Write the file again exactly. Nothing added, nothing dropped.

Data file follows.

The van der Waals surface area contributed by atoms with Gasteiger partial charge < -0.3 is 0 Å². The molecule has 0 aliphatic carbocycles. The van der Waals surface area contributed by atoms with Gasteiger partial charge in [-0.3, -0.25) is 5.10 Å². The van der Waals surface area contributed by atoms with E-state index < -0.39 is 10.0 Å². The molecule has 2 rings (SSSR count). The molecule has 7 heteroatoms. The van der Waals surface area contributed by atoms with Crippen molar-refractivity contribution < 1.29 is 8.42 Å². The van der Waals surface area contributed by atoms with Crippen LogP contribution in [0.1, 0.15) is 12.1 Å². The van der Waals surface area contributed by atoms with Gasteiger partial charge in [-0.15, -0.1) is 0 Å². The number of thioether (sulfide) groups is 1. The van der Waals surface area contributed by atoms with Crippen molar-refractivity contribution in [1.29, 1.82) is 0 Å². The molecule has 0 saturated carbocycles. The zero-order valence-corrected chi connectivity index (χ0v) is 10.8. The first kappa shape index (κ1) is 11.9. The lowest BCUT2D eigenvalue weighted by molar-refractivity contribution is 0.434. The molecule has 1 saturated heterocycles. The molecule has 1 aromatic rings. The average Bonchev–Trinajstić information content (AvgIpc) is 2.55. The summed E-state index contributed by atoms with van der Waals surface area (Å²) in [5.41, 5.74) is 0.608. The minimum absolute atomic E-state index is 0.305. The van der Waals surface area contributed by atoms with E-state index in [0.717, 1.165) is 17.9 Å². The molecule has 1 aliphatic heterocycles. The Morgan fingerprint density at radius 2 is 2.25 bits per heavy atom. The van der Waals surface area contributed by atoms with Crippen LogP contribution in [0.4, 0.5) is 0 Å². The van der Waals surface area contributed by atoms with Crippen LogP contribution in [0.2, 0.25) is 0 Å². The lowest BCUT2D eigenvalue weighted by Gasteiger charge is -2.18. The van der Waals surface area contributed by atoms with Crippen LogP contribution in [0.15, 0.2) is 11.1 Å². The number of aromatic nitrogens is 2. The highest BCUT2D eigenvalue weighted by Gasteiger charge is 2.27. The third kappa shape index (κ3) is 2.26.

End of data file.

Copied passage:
The van der Waals surface area contributed by atoms with Gasteiger partial charge < -0.3 is 0 Å². The molecule has 0 aliphatic carbocycles. The van der Waals surface area contributed by atoms with Gasteiger partial charge in [-0.3, -0.25) is 5.10 Å². The van der Waals surface area contributed by atoms with E-state index < -0.39 is 10.0 Å². The molecule has 2 rings (SSSR count). The molecule has 7 heteroatoms. The van der Waals surface area contributed by atoms with Crippen molar-refractivity contribution < 1.29 is 8.42 Å². The van der Waals surface area contributed by atoms with Crippen LogP contribution in [0.1, 0.15) is 12.1 Å². The van der Waals surface area contributed by atoms with Gasteiger partial charge in [-0.15, -0.1) is 0 Å². The number of thioether (sulfide) groups is 1. The van der Waals surface area contributed by atoms with Crippen molar-refractivity contribution in [1.29, 1.82) is 0 Å². The molecule has 0 saturated carbocycles. The zero-order valence-corrected chi connectivity index (χ0v) is 10.8. The first kappa shape index (κ1) is 11.9. The lowest BCUT2D eigenvalue weighted by molar-refractivity contribution is 0.434. The molecule has 1 saturated heterocycles. The molecule has 1 aromatic rings. The average Bonchev–Trinajstić information content (AvgIpc) is 2.55. The summed E-state index contributed by atoms with van der Waals surface area (Å²) in [5.41, 5.74) is 0.608. The minimum absolute atomic E-state index is 0.305. The van der Waals surface area contributed by atoms with E-state index in [0.717, 1.165) is 17.9 Å². The molecule has 1 aliphatic heterocycles. The Morgan fingerprint density at radius 2 is 2.25 bits per heavy atom. The van der Waals surface area contributed by atoms with Crippen LogP contribution in [0.4, 0.5) is 0 Å². The van der Waals surface area contributed by atoms with Crippen LogP contribution in [0.2, 0.25) is 0 Å². The lowest BCUT2D eigenvalue weighted by Gasteiger charge is -2.18. The van der Waals surface area contributed by atoms with Crippen LogP contribution in [0.15, 0.2) is 11.1 Å². The number of aromatic nitrogens is 2. The highest BCUT2D eigenvalue weighted by Gasteiger charge is 2.27. The third kappa shape index (κ3) is 2.26.